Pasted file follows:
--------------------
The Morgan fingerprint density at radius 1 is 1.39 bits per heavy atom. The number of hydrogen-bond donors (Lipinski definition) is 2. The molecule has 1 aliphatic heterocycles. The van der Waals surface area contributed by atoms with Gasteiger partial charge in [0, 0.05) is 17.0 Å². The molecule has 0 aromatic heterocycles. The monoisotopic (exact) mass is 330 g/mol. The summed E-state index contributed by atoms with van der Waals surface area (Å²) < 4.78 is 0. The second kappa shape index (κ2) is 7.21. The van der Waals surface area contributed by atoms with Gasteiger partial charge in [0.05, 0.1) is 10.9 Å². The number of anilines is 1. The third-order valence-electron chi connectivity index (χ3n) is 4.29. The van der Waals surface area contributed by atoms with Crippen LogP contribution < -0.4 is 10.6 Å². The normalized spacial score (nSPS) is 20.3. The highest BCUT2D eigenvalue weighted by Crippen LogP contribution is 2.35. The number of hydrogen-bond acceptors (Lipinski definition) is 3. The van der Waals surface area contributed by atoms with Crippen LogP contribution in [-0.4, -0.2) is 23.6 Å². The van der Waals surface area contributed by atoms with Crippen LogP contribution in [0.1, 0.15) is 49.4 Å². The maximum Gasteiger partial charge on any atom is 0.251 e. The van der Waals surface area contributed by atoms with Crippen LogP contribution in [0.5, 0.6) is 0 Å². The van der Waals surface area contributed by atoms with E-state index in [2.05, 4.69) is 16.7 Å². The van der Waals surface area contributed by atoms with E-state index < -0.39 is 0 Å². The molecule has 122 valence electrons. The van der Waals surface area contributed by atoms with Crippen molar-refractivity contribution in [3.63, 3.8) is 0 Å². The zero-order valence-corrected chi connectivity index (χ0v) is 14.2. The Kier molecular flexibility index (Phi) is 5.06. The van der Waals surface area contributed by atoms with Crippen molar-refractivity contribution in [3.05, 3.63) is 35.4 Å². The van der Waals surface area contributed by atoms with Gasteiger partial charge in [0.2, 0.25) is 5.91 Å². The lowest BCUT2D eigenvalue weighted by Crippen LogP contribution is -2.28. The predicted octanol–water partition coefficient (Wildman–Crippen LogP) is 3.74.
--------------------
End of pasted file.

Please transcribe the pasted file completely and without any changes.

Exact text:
The Morgan fingerprint density at radius 1 is 1.39 bits per heavy atom. The number of hydrogen-bond donors (Lipinski definition) is 2. The molecule has 1 aliphatic heterocycles. The van der Waals surface area contributed by atoms with Gasteiger partial charge in [0, 0.05) is 17.0 Å². The molecule has 0 aromatic heterocycles. The monoisotopic (exact) mass is 330 g/mol. The summed E-state index contributed by atoms with van der Waals surface area (Å²) < 4.78 is 0. The second kappa shape index (κ2) is 7.21. The van der Waals surface area contributed by atoms with Gasteiger partial charge in [0.05, 0.1) is 10.9 Å². The number of anilines is 1. The third-order valence-electron chi connectivity index (χ3n) is 4.29. The van der Waals surface area contributed by atoms with Crippen LogP contribution < -0.4 is 10.6 Å². The normalized spacial score (nSPS) is 20.3. The highest BCUT2D eigenvalue weighted by Crippen LogP contribution is 2.35. The number of hydrogen-bond acceptors (Lipinski definition) is 3. The van der Waals surface area contributed by atoms with Crippen LogP contribution in [-0.4, -0.2) is 23.6 Å². The van der Waals surface area contributed by atoms with Crippen LogP contribution in [0.1, 0.15) is 49.4 Å². The maximum Gasteiger partial charge on any atom is 0.251 e. The van der Waals surface area contributed by atoms with Crippen LogP contribution in [0.5, 0.6) is 0 Å². The van der Waals surface area contributed by atoms with E-state index in [2.05, 4.69) is 16.7 Å². The van der Waals surface area contributed by atoms with E-state index < -0.39 is 0 Å². The molecule has 122 valence electrons. The van der Waals surface area contributed by atoms with Crippen molar-refractivity contribution in [3.63, 3.8) is 0 Å². The zero-order valence-corrected chi connectivity index (χ0v) is 14.2. The Kier molecular flexibility index (Phi) is 5.06. The van der Waals surface area contributed by atoms with Crippen molar-refractivity contribution in [3.05, 3.63) is 35.4 Å². The van der Waals surface area contributed by atoms with Gasteiger partial charge in [0.2, 0.25) is 5.91 Å². The lowest BCUT2D eigenvalue weighted by Crippen LogP contribution is -2.28. The predicted octanol–water partition coefficient (Wildman–Crippen LogP) is 3.74.